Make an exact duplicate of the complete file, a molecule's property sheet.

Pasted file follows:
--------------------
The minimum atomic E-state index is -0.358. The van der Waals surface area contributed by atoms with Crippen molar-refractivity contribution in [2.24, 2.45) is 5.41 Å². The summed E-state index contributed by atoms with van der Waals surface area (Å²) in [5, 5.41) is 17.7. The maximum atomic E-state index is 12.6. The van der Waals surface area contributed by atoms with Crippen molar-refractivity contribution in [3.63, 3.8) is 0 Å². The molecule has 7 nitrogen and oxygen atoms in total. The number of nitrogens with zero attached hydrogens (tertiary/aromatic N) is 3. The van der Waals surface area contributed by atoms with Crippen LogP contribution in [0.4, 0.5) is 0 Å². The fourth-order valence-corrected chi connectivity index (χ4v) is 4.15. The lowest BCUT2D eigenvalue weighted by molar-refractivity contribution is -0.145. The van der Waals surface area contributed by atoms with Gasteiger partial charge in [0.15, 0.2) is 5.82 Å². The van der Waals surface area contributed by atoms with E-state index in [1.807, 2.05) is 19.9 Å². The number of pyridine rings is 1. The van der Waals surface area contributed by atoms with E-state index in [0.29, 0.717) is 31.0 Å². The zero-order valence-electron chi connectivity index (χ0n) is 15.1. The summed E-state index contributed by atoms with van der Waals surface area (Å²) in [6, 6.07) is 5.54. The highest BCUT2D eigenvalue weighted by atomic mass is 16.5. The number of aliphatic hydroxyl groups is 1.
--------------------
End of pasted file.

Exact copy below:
The minimum atomic E-state index is -0.358. The van der Waals surface area contributed by atoms with Crippen molar-refractivity contribution in [2.24, 2.45) is 5.41 Å². The summed E-state index contributed by atoms with van der Waals surface area (Å²) in [5, 5.41) is 17.7. The maximum atomic E-state index is 12.6. The van der Waals surface area contributed by atoms with Crippen molar-refractivity contribution in [3.63, 3.8) is 0 Å². The molecule has 7 nitrogen and oxygen atoms in total. The number of nitrogens with zero attached hydrogens (tertiary/aromatic N) is 3. The van der Waals surface area contributed by atoms with Crippen LogP contribution in [0.4, 0.5) is 0 Å². The fourth-order valence-corrected chi connectivity index (χ4v) is 4.15. The lowest BCUT2D eigenvalue weighted by molar-refractivity contribution is -0.145. The van der Waals surface area contributed by atoms with Gasteiger partial charge in [0.15, 0.2) is 5.82 Å². The van der Waals surface area contributed by atoms with E-state index in [1.807, 2.05) is 19.9 Å². The number of pyridine rings is 1. The van der Waals surface area contributed by atoms with E-state index in [0.29, 0.717) is 31.0 Å². The zero-order valence-electron chi connectivity index (χ0n) is 15.1. The summed E-state index contributed by atoms with van der Waals surface area (Å²) in [6, 6.07) is 5.54. The highest BCUT2D eigenvalue weighted by atomic mass is 16.5. The number of aliphatic hydroxyl groups is 1.